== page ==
I said, "I'm Dr. Pedersen from Den-Cap, and I have an appointment with Dr. O'Kelly to review his office to see if it is up to state standards in order for him to continue as a provider."
Just then in walks Dr. O'Kelly, a very short Hindu dentist with a high-pitched voice. He was definitely not an Irishman. He walked me through the office, showing me his two dingy operating rooms and a cluttered, filthy lab. Then in another larger room, he showed me several up-right pianos in various stages of repair. This was his hobby, and he was very proud of the pianos. He never once talked about dentistry. I'm thinking, Where am I? Am I crazy? What is this?
Then Jerome said, "I have been receiving many Den-Cap patients, but after I examine them, they don't come back." No kidding! This was my only experience with an Irish-named Hindu dentist in a smelly bird guano laced, filthy dental office. Needless to say, he was terminated from the plan. How he got on the plan in the first place is still a mystery. The only possible explanation is that the former DHMO was desperate for provider dentists and accepted any office without having a provider-relations representative at least look at the office.
When brokers and agents work to sell the DHMO plans, the Human Resources (HR) people look for two things: benefits and the number of providers. The longer the list of providers, the better the impression on the HR person. That's why many plans sign on dentists without performing thorough office reviews. When a bad dentist signs on as a provider, it is incumbent on the patient to immediately call the plan and change providers.
After the incident with the whorehouse in Banning, I did my own scheduling of panel providers. I made the necessary phone calls, schmoozing the office managers and establishing a good rapport with the staff. The auditing was going well in the quest for timely compliance with the DOC requirements. I was feeling pretty good about myself.
Then the need for audits waned for a while. So early in my career with DC, Tony decided the company should have a presence in northern California. At this time, the company had providers in the counties of San Bernardino, Riverside, Los Angeles, San Diego, Kern, Fresno, and Ventura. DC was not a big player in northern California. Thus, I became a recruiter and embarked on a recruiting tour of northern California, hoping to increase the provider panel.
DC had a small marketing office located in Walnut Creek. One of my arrangements with Tony was that I could on most occasions have my wife, Gloria, come along with me on the trips, which made it much more pleasant for both of us. The company did not expense my wife, so I was very careful watching expenses, never taking advantage of the company.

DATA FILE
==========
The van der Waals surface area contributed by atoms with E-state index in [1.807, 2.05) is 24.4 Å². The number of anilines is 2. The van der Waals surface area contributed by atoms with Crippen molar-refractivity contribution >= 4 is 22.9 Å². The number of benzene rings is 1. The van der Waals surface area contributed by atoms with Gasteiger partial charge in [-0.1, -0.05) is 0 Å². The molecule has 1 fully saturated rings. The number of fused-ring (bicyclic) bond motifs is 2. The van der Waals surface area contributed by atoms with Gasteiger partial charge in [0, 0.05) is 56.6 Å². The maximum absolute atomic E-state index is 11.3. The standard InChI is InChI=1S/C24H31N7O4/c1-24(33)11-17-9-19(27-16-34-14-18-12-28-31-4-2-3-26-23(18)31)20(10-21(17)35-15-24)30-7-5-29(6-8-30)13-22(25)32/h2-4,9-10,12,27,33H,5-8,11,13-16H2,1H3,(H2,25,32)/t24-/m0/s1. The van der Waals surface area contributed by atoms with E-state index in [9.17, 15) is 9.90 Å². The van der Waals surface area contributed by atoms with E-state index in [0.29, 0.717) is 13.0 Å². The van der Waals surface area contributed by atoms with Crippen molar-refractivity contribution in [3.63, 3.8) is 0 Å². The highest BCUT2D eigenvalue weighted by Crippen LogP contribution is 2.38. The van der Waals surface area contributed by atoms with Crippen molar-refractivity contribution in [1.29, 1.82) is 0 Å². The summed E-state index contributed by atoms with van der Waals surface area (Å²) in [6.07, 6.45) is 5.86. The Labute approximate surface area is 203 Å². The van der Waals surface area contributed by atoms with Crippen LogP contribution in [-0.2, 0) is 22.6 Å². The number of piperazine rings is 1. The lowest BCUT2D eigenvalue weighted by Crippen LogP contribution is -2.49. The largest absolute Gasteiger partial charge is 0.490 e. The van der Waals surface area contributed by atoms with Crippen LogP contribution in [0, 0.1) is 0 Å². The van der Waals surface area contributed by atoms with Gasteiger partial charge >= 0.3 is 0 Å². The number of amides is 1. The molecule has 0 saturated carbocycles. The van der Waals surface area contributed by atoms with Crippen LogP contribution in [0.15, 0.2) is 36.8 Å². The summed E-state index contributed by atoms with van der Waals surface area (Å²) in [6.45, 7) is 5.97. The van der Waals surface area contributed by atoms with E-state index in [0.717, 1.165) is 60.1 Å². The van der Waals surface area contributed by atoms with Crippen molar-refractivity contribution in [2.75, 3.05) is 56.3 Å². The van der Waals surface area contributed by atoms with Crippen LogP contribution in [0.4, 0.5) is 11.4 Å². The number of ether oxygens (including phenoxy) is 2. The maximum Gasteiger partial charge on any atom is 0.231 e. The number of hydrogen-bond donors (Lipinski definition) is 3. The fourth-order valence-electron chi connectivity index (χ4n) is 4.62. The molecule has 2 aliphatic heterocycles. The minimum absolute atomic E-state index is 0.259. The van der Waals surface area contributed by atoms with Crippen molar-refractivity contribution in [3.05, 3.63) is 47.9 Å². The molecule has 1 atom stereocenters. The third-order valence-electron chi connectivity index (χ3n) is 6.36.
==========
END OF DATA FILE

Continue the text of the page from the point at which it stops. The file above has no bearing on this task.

Excerpted from Dental Dilemma by James Pedersen Copyright © 2010 by James Pedersen DDS. Excerpted by permission.
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Dental Dilemma, an autobiography by DDS James Pederson, was an easy read. It helped me understand the way that dentists think and act whilst performing a procedure on a patient; it also gave me a good idea of what to look forward to after graduating from dental school. I would recommend this read to any dental professionals out there that want to learn about the points of view of those demanding house moms that tend to think they know everything there’s is to know about dentistry. I do not recommend this to the house moms mainly because those house moms annoy the hell out of their dentists asking questions like “Is this fluoride lethal?” Those questions just irk me and everyone else out there that works for or as a dentist. The book itself is very accurate mainly because the author is DDS so don’t worry about the accuracy. The book starts from the beginning of his dental career in 1949 until 1986 when he retired. Throughout the whole book it is told from the authors perspective(to be expected from an autobiography). Dental Dilemma contained many encounters with various dentists of different specializations because of that I enjoyed reading about how each one meticulously worked on each patient with great care with some added quirky remarks from the author. One thing I did find supremely interesting was that the author came out of school just as all the technological advances started up. As the book progresses you can tell each encounter there some kind of technological change like the hand pieces used or the use of x-rays to take pictures of teeth. In conclusion, this book was an overall great read and it will most defiantly get in on my “top read” shelf.Was this review helpful? Yes NoThank you for your feedback. Report this reviewThank you, this review has been flagged.
Posted January 7, 2011
This book tells an autobiography-style of experiences of a dentist, who has examined hundreds of dental offices and tells of his encounters with some strange dentists. He gives valuable information to dental patients regarding what to look for in their planned treatment, and whether or not the dentist is honest and not just after the money.Was this review helpful? Yes NoThank you for your feedback. Report this reviewThank you, this review has been flagged.